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LONDON [Vol. II]
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ARRIVAL AT THE WHARF.
collision was so powerful that the Buffer's wife was thrown from her seat; and
every plank in the Fairy oscillated with a crashing sound.
The Buffer and the Resurrection Man rushed upon the
A single glance enabled them to ascertain the cause of
the sudden alarm.
A lighter, nearly as large as the Fairy, and
heavily laden, had been so clumsily brought in against the barges moored off the
wharf, that it came with the whole weight of its broad-side upon the Fairy.
"Now then, stupids!" ejaculated the Buffer
applying this complimentary epithet to the two men who were on the deck of the
lighter which. was putting in.
"Hope we haven't hurt you, friends,"
exclaimed one of the individuals thus addressed.
"More harm might have been done," answered the
Buffer. "Who are you."
"The Blossom," was the reply.
"Where dye come from?" demanded Wicks.
"Oh! up above bridge," cried the man, speaking
in a surly and evasive manner. "Here just catch hold of this
rope, will you and let us lay alongside of you."
"No no," shouted the Buffer.
"You'd better drop astern of us, and moor alongside that chalk barge."
"Well, so we will," said the man.
While the Blossom was executing this manuvre,
which it did in a most clumsy manner, as if the two [-85-]
men that worked her had never been entrusted with the care of a lighter before,
the Buffer turned towards the Resurrection Man, and said in a whisper, "We
must remain outside all the barges, 'cause of having room to run our boat
alongside the Fairy and get the things on board easy, when we come back
from the expedition down to the Lady Anne."
"To be sure," answered the Resurrection Man.
"You did quite right to make those lubbers get lower down. I'm pleased with
you, Jack: and now I see that I can let you be spokesman on all such occasions
without any fear that you'll commit yourself."
"Why, if you want to keep in the back-ground as
much as possible, Tony," replied the Buffer, "it's much better to
trust these little things to me. But, I say I think there's
something queer about them chaps that have just put in here."
"So do I, Jack," said Tidkins. "They
certainly know no more about managing a lighter than you and I did when we first
took to it."
"Yes but we had a regular man to help
us at the beginning," observed the Buffer.
"So we had. And I precious soon sent him about his
business when he had taught us our own."
"Well p'rhaps them fellows have got a
reg'lar man too," said Wicks. "But let 'em be what and who they will,
my idea is, that they've taken to the same line as ourselves."
"We must find that out, Jack," observed the
Resurrection Man. "If they're what you think, they will of course be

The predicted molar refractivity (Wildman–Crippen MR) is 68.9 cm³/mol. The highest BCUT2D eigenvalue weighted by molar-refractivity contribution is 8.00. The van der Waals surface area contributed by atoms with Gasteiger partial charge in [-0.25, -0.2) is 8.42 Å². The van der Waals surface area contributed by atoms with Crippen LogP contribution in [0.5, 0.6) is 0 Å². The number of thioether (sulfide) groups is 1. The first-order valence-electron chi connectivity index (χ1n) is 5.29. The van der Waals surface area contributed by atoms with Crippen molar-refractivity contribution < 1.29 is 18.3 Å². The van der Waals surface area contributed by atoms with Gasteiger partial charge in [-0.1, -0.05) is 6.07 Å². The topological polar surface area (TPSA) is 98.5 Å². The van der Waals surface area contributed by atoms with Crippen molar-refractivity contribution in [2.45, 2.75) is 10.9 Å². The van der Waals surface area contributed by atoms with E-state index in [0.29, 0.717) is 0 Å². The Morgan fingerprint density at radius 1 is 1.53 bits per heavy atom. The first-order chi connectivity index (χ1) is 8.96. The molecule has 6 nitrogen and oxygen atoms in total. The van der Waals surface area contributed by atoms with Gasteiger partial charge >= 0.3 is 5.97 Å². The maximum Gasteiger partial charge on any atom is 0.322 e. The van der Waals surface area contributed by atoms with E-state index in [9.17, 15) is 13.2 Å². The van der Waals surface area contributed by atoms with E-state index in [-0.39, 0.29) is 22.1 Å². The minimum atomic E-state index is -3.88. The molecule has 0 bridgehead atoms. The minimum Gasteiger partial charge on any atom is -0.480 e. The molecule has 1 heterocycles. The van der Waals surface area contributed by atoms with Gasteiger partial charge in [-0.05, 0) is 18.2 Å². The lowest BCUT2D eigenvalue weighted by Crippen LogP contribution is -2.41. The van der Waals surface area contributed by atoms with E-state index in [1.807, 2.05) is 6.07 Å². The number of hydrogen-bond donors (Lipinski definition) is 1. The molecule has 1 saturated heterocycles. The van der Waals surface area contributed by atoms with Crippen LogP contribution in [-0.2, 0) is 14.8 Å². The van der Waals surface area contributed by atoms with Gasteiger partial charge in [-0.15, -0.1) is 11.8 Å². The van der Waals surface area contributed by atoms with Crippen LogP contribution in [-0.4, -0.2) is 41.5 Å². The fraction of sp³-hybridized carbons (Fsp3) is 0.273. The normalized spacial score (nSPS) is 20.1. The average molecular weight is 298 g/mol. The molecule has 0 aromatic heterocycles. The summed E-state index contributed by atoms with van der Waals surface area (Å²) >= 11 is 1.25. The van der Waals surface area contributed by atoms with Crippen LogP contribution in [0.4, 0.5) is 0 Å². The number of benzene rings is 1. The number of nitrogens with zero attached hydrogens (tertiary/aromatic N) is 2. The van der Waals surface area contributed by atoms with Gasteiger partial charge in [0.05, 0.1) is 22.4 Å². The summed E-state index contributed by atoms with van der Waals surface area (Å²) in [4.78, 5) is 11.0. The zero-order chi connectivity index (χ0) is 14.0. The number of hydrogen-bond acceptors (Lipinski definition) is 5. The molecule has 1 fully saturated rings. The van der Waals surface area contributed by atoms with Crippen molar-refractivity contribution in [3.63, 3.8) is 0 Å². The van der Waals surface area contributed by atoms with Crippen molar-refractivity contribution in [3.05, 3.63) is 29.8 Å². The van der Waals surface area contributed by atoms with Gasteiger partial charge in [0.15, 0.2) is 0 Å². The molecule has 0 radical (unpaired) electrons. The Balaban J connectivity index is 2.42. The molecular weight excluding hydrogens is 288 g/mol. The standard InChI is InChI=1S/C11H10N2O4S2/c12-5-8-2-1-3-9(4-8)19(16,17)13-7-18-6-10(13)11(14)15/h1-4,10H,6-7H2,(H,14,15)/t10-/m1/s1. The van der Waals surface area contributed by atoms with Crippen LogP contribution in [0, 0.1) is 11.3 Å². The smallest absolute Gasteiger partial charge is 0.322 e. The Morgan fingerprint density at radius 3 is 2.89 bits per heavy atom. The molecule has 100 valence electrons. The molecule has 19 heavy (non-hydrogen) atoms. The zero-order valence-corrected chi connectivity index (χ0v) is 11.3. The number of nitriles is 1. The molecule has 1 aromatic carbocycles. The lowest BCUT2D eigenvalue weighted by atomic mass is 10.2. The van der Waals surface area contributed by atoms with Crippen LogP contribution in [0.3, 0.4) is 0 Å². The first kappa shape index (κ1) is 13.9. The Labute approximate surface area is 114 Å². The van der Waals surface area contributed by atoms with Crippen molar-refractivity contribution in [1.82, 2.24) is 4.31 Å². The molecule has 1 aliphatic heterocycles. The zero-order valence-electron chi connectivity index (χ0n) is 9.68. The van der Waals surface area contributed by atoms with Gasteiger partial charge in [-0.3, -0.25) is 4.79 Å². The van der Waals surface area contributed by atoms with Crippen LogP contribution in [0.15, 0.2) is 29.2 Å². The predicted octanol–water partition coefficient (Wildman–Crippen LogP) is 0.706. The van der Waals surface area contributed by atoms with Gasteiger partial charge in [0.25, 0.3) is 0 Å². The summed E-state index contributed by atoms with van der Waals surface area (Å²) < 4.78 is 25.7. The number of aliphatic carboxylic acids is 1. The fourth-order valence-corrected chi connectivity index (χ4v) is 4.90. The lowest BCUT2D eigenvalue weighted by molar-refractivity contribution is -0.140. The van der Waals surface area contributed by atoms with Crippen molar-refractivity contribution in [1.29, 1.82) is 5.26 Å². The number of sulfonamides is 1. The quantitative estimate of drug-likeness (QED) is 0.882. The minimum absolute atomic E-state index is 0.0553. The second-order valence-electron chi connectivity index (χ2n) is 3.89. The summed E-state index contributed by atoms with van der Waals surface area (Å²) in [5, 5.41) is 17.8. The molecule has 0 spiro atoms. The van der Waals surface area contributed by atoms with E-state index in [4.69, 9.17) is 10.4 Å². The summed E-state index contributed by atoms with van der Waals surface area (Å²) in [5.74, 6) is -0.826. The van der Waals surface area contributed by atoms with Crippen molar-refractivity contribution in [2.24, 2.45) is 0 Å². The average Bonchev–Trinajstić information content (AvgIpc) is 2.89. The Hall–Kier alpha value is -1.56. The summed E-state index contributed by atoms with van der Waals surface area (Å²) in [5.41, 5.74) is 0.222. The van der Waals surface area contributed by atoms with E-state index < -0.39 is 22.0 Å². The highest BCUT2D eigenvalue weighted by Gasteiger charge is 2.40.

respected: If they do n't belong to the same class, we must ascertain what
they've got en board, and then make up our minds whether any of their cargo will
"Well said," returned the Buffer.
"But in any case you must be the person to learn
all this," continued the Resurrection Man. "You see, I'm so well known
to a lot of different people that would show me no mercy if they got hold of me,
that I'm compelled to keep myself as quiet as possible. There's Markham there's
Crankey Jem there's the gipsies and there's the
Rattlesnake: why if I was only to be twigged by one of them I
should have to make myself scarce in a minute."
"I know all this, Tony," cried the Buffer,
impatiently; "and therefore the less you're seen about, the better. In the
day time always keep below, as you have been doing; but at night, when one can't
distinguish particular faces, you can take the air; or on such
occasions as to- morrow will be, for instance, when we run down
the river, and get away from London."
"Yes, yes," interrupted Tidkins: "don't
think that I shall throw away a chance. Those lubbers have managed to make their
lighter fast to the chalk barge now: just step across and try and find out what
you can about them."
The Buffer immediately proceeded to obey this order. He
walked across the barges, which, as we before stated, were so closely moored
together that they formed one vast floating pier; and approaching as close as
possible to the Blossom, without setting foot upon it, he said, "Holloa,
friend, there! You mustn't think that we meant any thing by telling you not to
lay alongside of us: 't was only 'cause we expect to be off to-morrow or next
"No offence is taken where none's intended,"
answered the man who had before spoken.
The Buffer now perceived that the other individual on
board the Blossom, and who had charge of the helm, was a Black, of tall
form, and dressed in the rough garb of a sailor.